Where is the Excitement?

Resurrection Eggs

April is here and with it comes the high point of history, the Resurrection of Jesus Christ. But this month feels nothing like December. I wonder why. Are we so conditioned to giving and receiving gifts so the excitement grows from what we want? Have the lights and tinsel and glitter replaced the wonder of the greatest Gift? Is anticipating Easter rather empty by comparison?

Our celebrations of Christmas center on fullness of food, gifts, decorations, parties and more. Perhaps “gluttonous” or “excessive” are good adjectives. By contrast, Easter often feels empty. But as a reader said in her comments to one of my posts on MomLife Today, empty is what it’s all about.

She wrote:

Life leaves me feeling empty much of the time. Each day I start out eager; ready to tackle all the stuff that I know will come at me. I start so full, so strong. A sturdy, new piñata filled up and ready to go—God’s girl with an action plan. It doesn’t take long before the party is over, though, and I am swaying in the wind, beaten by life, covered in holes, and hollowed out.

Empty. I wonder if that is how the Marys felt when the Sabbath had passed after Jesus’ death. Their rabbi had died. They had seen all that had gone on in the days before; watched in horror as the brutal events unfolded; stood there, helpless, as Jesus breathed his final breath on the cross. They had seen his lifeless body placed into the cold tomb.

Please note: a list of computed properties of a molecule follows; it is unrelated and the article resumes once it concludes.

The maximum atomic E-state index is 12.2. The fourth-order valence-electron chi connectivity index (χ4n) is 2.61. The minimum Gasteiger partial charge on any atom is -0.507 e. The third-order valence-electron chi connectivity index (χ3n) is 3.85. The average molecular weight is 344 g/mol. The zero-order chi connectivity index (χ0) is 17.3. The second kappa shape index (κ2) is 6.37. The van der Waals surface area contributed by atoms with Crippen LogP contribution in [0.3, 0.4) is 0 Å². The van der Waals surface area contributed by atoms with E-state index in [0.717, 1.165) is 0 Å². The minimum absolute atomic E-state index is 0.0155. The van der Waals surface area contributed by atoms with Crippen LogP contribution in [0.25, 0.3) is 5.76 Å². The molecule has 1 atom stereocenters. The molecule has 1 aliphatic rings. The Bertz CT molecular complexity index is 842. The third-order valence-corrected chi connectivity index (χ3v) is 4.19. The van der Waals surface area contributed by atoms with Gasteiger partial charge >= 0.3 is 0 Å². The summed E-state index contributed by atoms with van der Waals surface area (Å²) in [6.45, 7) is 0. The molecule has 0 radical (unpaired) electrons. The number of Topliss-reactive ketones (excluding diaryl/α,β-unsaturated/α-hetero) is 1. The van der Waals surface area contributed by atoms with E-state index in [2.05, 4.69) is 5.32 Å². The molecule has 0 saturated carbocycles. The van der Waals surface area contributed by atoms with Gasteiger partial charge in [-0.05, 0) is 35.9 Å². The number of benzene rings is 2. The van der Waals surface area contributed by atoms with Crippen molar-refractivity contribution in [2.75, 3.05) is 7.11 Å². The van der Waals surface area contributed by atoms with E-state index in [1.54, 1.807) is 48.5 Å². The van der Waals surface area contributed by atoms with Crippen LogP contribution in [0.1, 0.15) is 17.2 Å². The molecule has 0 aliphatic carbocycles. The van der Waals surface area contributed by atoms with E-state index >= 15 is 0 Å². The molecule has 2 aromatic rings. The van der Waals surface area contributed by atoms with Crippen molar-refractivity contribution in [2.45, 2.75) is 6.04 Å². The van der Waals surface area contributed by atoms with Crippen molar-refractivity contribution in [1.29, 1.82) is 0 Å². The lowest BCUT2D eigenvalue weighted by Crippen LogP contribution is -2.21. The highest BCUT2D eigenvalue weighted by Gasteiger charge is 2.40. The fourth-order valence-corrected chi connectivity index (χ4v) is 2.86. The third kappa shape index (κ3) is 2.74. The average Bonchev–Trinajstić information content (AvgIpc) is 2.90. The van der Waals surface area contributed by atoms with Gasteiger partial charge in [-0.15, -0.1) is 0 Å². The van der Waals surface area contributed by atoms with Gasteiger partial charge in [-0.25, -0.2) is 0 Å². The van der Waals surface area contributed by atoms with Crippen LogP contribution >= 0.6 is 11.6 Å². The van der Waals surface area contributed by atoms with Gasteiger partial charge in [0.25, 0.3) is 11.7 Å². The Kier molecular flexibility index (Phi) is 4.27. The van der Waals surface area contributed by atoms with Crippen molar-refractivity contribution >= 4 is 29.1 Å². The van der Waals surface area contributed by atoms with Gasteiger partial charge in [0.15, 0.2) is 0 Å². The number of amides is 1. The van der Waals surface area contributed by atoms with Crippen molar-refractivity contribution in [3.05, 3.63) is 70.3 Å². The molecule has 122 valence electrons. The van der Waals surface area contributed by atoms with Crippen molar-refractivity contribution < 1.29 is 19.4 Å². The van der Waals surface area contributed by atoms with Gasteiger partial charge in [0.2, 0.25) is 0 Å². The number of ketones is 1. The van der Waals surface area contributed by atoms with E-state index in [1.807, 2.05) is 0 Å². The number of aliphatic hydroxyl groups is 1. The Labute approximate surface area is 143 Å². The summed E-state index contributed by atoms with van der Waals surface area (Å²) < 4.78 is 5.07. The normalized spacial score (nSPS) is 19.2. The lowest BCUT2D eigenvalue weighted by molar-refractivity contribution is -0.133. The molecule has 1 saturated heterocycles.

I can imagine the deep sorrow as they walked toward the tomb that morning, choking back tears, but determined to honor their cherished rabbi with this final act of love, wondering out loud, “Who will roll away the stone from the entrance of the tomb?” (Mark 16:3). They were women with a plan. I suspect they felt a hollowness inside as “they saw that that the stone had been rolled back…” (Mark 16:4).

Imagine the desolation they felt as they walked into the tomb. Their teacher was gone; their plan thwarted. The tomb was empty. Empty. But God uses the empty places for something much bigger. God filled the empty tomb with glorious news—good news that was far greater than any before: Christ is risen!

The next time we catch ourselves swaying and hollowed out from thwarted plans and hard hits, maybe we shouldn’t feel despair, but instead remember the empty plastic egg in Resurrection Eggs, knowing that God fills the empty with far bigger things than we could ever imagine. He is risen!

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